Amber Weinberg: Freelance Web Developer specializing in semantic WordPress, Mobile, CSS and HTML5 Development

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Making Your Code As Beautiful As The Design Itself

Posted on 03/02/10 in blog, business about , , , ,

A website’s design gets all the glory. When someone visits a site, you’ll hear them talk about how awesome the design is–but, do you ever hear someone talk about how awesome the code is? Never!

Regular people can’t see code, nor do they care to see it or what it looks like. It’s precisely this reason that there’s so much ugly code in the web world today. People don’t see it so developers don’t believe that clean code is important, but it is.

It’s quite rare to find a clean coded site, even from huge companies who should have the budget to pay for a good developer. However, it’s just as important to have beautiful code as it is to have a beautiful design.

Why Should It Matter?

Most of the time, messy code works just as well as clean code. So why should it matter if it’s pretty or not?

  • Quicker to update–Organized code is easy to navigate and update. Save yourself some time in the future by making stuff easier to find now.
  • Faster loads–Often, clean coding uses less code, which means it’s faster to load.
  • Professionally–Would you rather pay someone who gives you a junk heap of code you can’t read, or someone who hands you correctly nested and organized code? Which one would make your life easier? Which one shows more professionalism?
  • Find errors–With organized code, there’s less of a chance you forgot to close a tag or that you closed them in the wrong order. Plus, if you do make a mistake, it’s a lot quicker to find it.

Beautify Your CSS

There are several ways that I’ll show you how to organize your CSS. Of course, beauty is in the eye of the beholder, so you may not find that what works for me, works for you. Experiment with a few different ways you can organize your code to find what works for you.

  • All in one line–Placing the entire rule on one line shortens the document, making it a smaller file size, easier to read and quicker to locate what you need. For example, instead of:
    div {
    background: #FFF;
    font-style: italic;
    font-size: 18px;
    margin: 20px;
    padding: 10px;
    font-weight: bold;
    }

    Try doing this instead:

    div { background: #FFF; font-style: italic; font-size: 18px; margin: 20px; }
  • Group like elements–I like to group similar rules together so that I can find everything I’m looking for in one section. For example:
    div.element {}
    div.element a {}
    div.element ul {}
    div.element .class p {}
     
    div.other {}
    div.other a {}
    div.other p.class {}
  • Sectioning–It’s also good to section off your CSS by the area of the website where it is located. I use comments to call attention to the sections and usually section them off by header, nav, footer, main page and subpages.
  • Semantics–Semantics are all about giving your items proper names. Name your classes and IDs with pertinent names, such as “header”, “nav”, or “bkg.jpg”. This allows anyone who needs to make updates to the site to find what they’re looking for quickly.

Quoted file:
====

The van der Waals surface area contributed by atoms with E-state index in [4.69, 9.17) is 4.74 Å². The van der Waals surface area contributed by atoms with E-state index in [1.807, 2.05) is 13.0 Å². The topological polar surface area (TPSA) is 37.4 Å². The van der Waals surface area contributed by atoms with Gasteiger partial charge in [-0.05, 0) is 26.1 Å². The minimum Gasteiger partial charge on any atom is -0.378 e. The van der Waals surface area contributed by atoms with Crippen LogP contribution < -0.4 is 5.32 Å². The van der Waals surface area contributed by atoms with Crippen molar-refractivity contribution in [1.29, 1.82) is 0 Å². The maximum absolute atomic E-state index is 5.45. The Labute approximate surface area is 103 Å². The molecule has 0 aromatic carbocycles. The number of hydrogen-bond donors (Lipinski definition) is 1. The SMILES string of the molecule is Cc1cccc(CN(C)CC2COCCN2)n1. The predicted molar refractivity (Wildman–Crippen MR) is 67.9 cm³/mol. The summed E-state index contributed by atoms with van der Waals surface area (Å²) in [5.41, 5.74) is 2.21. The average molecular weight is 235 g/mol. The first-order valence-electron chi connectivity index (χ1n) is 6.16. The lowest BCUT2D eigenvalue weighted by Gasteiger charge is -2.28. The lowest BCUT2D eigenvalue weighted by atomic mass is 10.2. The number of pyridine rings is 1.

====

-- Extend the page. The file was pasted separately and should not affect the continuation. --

• Shorthand–Shorten your background, font, padding, margin and border properties by using shorthands. Instead of using a single property for each, combine them into one. Instead of:
    div { padding-left: 20px; padding-right: 30px;  padding-top: 50px; padding-bottom: 10px; }

    do this:

    div { padding: 50px 30px 10px 20px; }
  • One CSS organization “tip” I personally hate is tabbing your rules into a hierarchy. In my opinion, this wastes space and makes it harder to read, but you can try that out and see if it works for you.

    Organizing Your HTML

    Organizing HTML is pretty quick and easy. Here are a few tips.

    • Tabbing–It’s important to properly tab your HTML code, otherwise it becomes almost impossible to read or find that one missing closed div. Convention says to tab once for each nested div, or div inside of a div.
    • Space sparing–It’s good to put some blank lines in between sections of your code, but too many can be counterproductive. I tend to space out separate main divs.
    • Semantics–Like your CSS class and ID names, everything should be named properly, including images and video. This can save you loads of time in the future. Your main background image should be name bkg.jpg (or something similar), not image2345.jpg.

    Do I Hafta??

    Of course, you don’t have to organize your code or make it look good. After all, no one is really going to look at it, right?

    Wrong. If you’re planning on coding for a living, lots of people are going to look at your code. In fact, you may be losing business without even knowing it! A lot of potential clients will pass on a coder if their portfolio and own site are filled with nasty code.

    Share Your Tips!

    What are some of your tips for great looking code?

    My post was originally published on FreelanceFolder.

    Amber Weinberg specializes in clean and semantic HTML5, CSS3, responsive and WordPress development. She has over 15 years of coding experience and is super cool to work with. Amber is available for freelance work, so why not hire her for your next project?

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